I rode the scooter back home and left Ken’s car in his garage. Donna adapted a chicken stir-fry recipe and made beef & broccoli stir-fry with flank steak for dinner. It was delicious!

Flank steak beef stir-fry

Flank steak beef stir-fry

We played pickleball again this morning – I played for three hours. I’ll call Ken later, after his card game to see how he’s doing. I told him we were paid up here until Saturday, but we can extend if he feels like he might want some help. That’s the nice thing about being mobile and full-timing. We don’t really have to be anywhere. At a time like this, if we lived in a sticks-and-bricks house, I would have flown out here to help Ken. Then I would sleep on his sofa or get a hotel room. But I didn’t have to do that. We were able to move our living quarters to his area and we can remain here if he needs us.

It’s a beautiful day today. The temperature is in the mid 70s with only a few high clouds. The snow we can see on Mount San Jacinto and up in Big Bear is melting from the mountain tops.

Snow on the mountains

Snow on the mountains

The nice weather should hold up through the weekend. We’ll decide tomorrow if we’ll stay here or move on.

Heat – Diesel or Propane?

I mentioned in my last post how cold it was at Jojoba Hills SKP RV Resort. Friday’s high temperature was in the low 50s. After a couple of hours on the pickleball courts in the morning, we stayed indoors for the rest of the day.

Our five dollar per night boondocking spot wasn’t as economical as I hoped it would be. With the cold weather, I had the generator running all day with the heat pumps on. I could have shut down the generator and fired up the propane furnace for heat – I’m not sure which is more economical. The generator burns roughly half a gallon of diesel fuel per hour. Diesel fuel is around two dollars per gallon now. Propane is slightly higher than that but I don’t know the burn rate of our furnace. I ended up with about 18 hours of generator run time over the two days we were there.

Donna prepared a pork tenderloin with pomegranate glaze for dinner Friday night. So yummy!

Pork tenderloin with pomegranate glaze

Pork tenderloin with pomegranate glaze

We pulled out of Jojoba Hills around 11:20am Saturday morning. Our route took us up CR3 to Hemet. I’ve driven this road before in the opposite direction. I remembered some tight twisty sections, but I didn’t remember it being 15 miles of twisty, narrow highway. There wasn’t much traffic but a couple of times, I had cars lining up behind me. What the drivers of cars may not realize is how much I need to slow down for tight turns. They also probably don’t know how difficult it may be for me to pull over on a narrow road to let them pass. I need to see a wide enough shoulder and judge whether it is smooth enough to drive on and solid enough to support our weight. I usually have to make that decision in a matter of a few seconds. Twice I found wide spots on the shoulder where I could let the cars pass.

We’re currently at the Golden Village Palms RV Resort in Hemet California (map). We’ve stayed here once before when it was much warmer. We have a back-in site that’s barely wide enough for our coach with three slides and our trailer. When I backed the trailer into our site we had a number of spectators. About a half dozen people across the street and another three or four people down from our site all stood by and watched. It must have been disappointing for them as I didn’t hit anything and Donna gave excellent guidance. We dropped the trailer without any drama at all.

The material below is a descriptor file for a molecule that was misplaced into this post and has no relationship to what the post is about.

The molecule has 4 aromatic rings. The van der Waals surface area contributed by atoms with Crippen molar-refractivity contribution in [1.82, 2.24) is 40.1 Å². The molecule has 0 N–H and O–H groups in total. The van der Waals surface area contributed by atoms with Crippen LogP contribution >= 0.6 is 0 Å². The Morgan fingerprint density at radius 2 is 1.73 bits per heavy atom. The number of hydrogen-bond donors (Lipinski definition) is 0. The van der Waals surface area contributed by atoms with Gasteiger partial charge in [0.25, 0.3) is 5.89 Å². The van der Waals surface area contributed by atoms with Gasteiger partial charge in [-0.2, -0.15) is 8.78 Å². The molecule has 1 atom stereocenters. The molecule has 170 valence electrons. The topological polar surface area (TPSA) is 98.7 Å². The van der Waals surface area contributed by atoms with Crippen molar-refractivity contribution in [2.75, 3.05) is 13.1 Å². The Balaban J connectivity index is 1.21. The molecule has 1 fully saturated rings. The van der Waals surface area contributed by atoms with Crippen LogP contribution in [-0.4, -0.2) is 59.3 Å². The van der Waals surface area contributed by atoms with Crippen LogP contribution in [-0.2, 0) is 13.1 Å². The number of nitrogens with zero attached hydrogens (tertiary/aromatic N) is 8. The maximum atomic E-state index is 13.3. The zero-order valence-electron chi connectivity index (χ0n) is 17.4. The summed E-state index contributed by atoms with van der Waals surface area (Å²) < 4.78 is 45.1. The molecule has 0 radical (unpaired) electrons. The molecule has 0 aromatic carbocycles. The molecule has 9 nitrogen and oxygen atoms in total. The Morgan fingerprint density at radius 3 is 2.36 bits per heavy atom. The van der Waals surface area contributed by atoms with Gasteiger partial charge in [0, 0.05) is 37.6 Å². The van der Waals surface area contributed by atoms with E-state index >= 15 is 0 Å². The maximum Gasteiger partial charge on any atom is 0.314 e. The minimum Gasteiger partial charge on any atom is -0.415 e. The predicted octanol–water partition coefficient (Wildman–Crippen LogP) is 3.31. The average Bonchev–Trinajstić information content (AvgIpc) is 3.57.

Once we were set up, I scootered about 15 miles to my step-dad, Ken Keller’s house. I left the scooter in his garage and picked up his car. I’ll drive over there at dark-thirty on Monday to take him to the hospital. He has a surgery scheduled and I need to have him at the hospital before 6am.

Ken is 84 years old. He’s never had surgery and never spent the night in a hospital before. One of the nice things about our nomadic lifestyle is the ability to visit family as we travel about. In this case, it enables us to set up near Ken and assist him. The hospital requires an adult caretaker to drive him home (when he’s able to go home) and stay with him for 24 hours. I’ve booked a week here. I’m hoping that’s sufficient time for him to get back on his feet.

When I returned, I watched the NFL playoffs. The Cardinals won a thriller over Green Bay. Donna played pickleball in the afternoon. Then she made turkey and black bean chili for dinner. A simple and delicious meal!

Turkey burger chili with cheddar and cilantro

Turkey chili with cheddar and cilantro

We’ll head over to the pickleball courts this morning, then I’ll kick back and watch more NFL playoff games.

Gray Skies at Jojoba Hills

On Wednesday morning, our last full day in San Diego, Donna joined her friend Johanna for a bike ride up to the Torrey Pines Glider Port. While she was out, I cleaned our site, packed the awning mat and folded the chairs. I cleaned the Traeger wood pellet fired grill. I checked our tire pressures – something I always do before we travel. When Donna came home from her ride, I took her bike to the trailer and hung it up.

Our friends Tom and Kris Downey (Open Road 365) generously offered the use of their Chevy Equinox to haul things out to the trailer. But before I started hauling stuff to the trailer, I had to scooter to Pacific Beach to CVS Pharmacy. During my last check-up before Christmas, Dr. Ryan put me on a new prescription. It’s a daily medication. I picked up the initial 30-day supply at CVS, then added the medication to my CVS-Caremark mail-order plan. I received an e-mail Tuesday from CVS-Caremark telling me they would fill the mail-order prescription with a 90-day supply in three to five days.